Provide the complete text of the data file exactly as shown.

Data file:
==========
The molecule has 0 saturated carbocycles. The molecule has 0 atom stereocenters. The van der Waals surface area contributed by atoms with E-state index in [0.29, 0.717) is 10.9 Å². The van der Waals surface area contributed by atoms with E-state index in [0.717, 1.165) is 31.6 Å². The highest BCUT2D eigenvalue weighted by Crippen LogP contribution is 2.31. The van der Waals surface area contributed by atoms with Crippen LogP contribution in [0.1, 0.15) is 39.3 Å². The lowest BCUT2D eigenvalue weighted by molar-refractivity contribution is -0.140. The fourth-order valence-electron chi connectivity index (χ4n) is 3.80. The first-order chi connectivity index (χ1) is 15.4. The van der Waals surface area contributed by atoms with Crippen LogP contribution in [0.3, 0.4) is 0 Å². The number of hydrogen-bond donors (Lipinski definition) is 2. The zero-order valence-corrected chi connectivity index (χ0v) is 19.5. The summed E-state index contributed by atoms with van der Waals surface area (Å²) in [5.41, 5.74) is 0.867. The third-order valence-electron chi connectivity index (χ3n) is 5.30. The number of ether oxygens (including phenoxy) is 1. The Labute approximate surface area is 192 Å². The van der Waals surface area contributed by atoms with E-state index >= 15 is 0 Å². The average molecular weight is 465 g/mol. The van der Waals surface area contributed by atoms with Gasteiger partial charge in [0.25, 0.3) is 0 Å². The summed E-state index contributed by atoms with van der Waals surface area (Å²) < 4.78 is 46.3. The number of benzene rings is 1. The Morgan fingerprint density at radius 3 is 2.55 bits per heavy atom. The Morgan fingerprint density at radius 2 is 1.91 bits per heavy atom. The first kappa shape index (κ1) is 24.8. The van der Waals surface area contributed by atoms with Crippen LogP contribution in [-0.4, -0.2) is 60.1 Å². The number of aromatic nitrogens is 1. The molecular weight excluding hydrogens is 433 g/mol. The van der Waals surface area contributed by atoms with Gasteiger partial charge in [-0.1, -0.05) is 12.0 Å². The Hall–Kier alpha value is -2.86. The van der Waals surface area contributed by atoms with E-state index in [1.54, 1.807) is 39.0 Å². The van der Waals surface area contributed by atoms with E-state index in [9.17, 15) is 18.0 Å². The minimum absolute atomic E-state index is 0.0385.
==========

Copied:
The molecule has 0 saturated carbocycles. The molecule has 0 atom stereocenters. The van der Waals surface area contributed by atoms with E-state index in [0.29, 0.717) is 10.9 Å². The van der Waals surface area contributed by atoms with E-state index in [0.717, 1.165) is 31.6 Å². The highest BCUT2D eigenvalue weighted by Crippen LogP contribution is 2.31. The van der Waals surface area contributed by atoms with Crippen LogP contribution in [0.1, 0.15) is 39.3 Å². The lowest BCUT2D eigenvalue weighted by molar-refractivity contribution is -0.140. The fourth-order valence-electron chi connectivity index (χ4n) is 3.80. The first-order chi connectivity index (χ1) is 15.4. The van der Waals surface area contributed by atoms with Crippen LogP contribution in [0.3, 0.4) is 0 Å². The number of hydrogen-bond donors (Lipinski definition) is 2. The zero-order valence-corrected chi connectivity index (χ0v) is 19.5. The summed E-state index contributed by atoms with van der Waals surface area (Å²) in [5.41, 5.74) is 0.867. The third-order valence-electron chi connectivity index (χ3n) is 5.30. The number of ether oxygens (including phenoxy) is 1. The Labute approximate surface area is 192 Å². The van der Waals surface area contributed by atoms with E-state index >= 15 is 0 Å². The average molecular weight is 465 g/mol. The van der Waals surface area contributed by atoms with Gasteiger partial charge in [0.25, 0.3) is 0 Å². The summed E-state index contributed by atoms with van der Waals surface area (Å²) < 4.78 is 46.3. The number of benzene rings is 1. The Morgan fingerprint density at radius 3 is 2.55 bits per heavy atom. The Morgan fingerprint density at radius 2 is 1.91 bits per heavy atom. The first kappa shape index (κ1) is 24.8. The van der Waals surface area contributed by atoms with Crippen LogP contribution in [-0.4, -0.2) is 60.1 Å². The number of aromatic nitrogens is 1. The molecular weight excluding hydrogens is 433 g/mol. The van der Waals surface area contributed by atoms with Gasteiger partial charge in [-0.1, -0.05) is 12.0 Å². The Hall–Kier alpha value is -2.86. The van der Waals surface area contributed by atoms with E-state index in [1.54, 1.807) is 39.0 Å². The van der Waals surface area contributed by atoms with E-state index in [9.17, 15) is 18.0 Å². The minimum absolute atomic E-state index is 0.0385.